With a large family Enigma has two daughters, three grandchildren as well as a couple of great-grandchildren you would have thought that Connie would have left her house to one of them when she died, but she didn’t, instead she chose to leave it to Sophie Honeywell a former girlfriend of Thomas, who is flighty and perhaps a little shallow and has a propensity for blushing, all quite unlike a stereotypical woman approaching her forties. In anything but the most expert of hands this character would be irritating but I didn’t get very far through the book before I was rooting for Sophie, hoping desperately that the family would welcome her and that she wouldn’t do anything stupid.

Sophie’s girlfriends become quite deranged. There is a frenzied debate. It’s brains versus brawn! But solicitors can be brawny! Gardeners can be brainy! Aunt Connie was clearly referring to the gorgeous gardener. Aunt Connie’s opinion is no longer relevant. She must not sleep with either of them. She must definitely sleep with both of them…..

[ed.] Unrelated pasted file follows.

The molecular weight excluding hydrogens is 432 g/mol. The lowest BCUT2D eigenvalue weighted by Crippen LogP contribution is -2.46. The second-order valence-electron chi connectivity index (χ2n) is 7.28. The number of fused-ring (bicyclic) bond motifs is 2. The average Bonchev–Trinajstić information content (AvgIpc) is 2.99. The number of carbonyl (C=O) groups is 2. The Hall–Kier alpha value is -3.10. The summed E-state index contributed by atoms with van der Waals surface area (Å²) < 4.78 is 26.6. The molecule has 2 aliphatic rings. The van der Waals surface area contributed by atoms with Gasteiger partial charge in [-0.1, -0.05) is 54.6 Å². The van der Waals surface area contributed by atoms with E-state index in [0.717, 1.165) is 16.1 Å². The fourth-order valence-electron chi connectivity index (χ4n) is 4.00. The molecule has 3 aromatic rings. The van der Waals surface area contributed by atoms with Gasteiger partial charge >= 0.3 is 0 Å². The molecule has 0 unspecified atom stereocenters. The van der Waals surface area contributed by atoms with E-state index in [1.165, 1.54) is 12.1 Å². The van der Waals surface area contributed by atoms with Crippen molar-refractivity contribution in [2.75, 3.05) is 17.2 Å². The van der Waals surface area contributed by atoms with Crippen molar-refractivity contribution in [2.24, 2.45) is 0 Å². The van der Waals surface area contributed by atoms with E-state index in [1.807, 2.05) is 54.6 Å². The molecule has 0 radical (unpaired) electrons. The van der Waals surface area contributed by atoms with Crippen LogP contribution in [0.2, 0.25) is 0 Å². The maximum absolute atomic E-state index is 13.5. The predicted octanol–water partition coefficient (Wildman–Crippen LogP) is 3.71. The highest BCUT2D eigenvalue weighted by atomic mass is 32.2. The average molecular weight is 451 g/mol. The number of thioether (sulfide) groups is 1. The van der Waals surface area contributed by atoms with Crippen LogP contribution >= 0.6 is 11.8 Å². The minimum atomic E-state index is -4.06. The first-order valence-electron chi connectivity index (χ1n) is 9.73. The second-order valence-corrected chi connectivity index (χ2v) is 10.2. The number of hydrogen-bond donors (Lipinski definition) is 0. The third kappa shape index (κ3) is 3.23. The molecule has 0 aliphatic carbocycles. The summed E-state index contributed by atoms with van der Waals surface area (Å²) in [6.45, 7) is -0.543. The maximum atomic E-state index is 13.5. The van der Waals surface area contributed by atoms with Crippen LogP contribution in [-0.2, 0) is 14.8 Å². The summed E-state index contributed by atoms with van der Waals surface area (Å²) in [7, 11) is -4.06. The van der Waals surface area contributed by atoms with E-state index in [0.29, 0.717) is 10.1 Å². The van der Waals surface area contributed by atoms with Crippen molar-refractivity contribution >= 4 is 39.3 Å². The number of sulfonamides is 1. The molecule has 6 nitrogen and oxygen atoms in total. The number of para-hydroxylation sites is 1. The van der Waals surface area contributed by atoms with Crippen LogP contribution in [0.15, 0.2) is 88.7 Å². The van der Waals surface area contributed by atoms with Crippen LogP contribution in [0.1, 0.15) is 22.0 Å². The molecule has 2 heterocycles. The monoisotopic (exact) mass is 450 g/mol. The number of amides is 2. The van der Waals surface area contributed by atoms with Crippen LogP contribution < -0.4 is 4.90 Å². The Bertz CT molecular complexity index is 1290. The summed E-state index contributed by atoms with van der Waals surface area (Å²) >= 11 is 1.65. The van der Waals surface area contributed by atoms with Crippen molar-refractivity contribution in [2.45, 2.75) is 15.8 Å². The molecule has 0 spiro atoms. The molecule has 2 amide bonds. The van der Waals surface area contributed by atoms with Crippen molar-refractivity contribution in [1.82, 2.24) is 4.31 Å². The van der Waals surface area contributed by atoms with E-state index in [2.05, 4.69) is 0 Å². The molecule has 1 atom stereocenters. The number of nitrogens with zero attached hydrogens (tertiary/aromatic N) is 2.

Sophie’s girlfriends are starting to annoy her, just a bit.

Although on the surface this is a lighter book than The Husband’s Secret or Little Lies, there are plenty of issues explored, many to do with parenting, and there are plenty of examples right across the spectrum from Sophie who was adored from the moment she was born, to Grace who tells a truly jaw-dropping tale of her childhood and of course we have Enigma who was too young to remember her parents and instead had the substitute two teenagers to mother to her while they found their way in the world.

Callum still hasn’t turned the television back up. ‘I can’t believe you’ve never told me this’
‘It’s not that interesting. I don’t know how your parents disciplined you.’
My father roared at me and my mother chased me round the house brandishing whatever she happened to have in her hand…..’

This isn’t a book to examine to closely for realism but it is a wonderful tale to lose yourself in with something for everyone, romance and mystery can be a winning combination especially when served with a healthy dollop of truisms.

He still remembers how he felt watching her cry her heart out at her dad’s funeral. Margie was always such a Daddy’s Girl and it made him want to punch something because there was nothing he could bloody well do to fix it for her.

At times I laughed especially as Sophie stored up funny anecdotes for her friends, and at other times I found I had a serious lump in my throat as the emotion all got too much for me!

If you haven’t read any of this author’s books which in my opinion are all worth five stars here are my reviews:

The Husband’s Secret
What Alice Forgot
Little Lies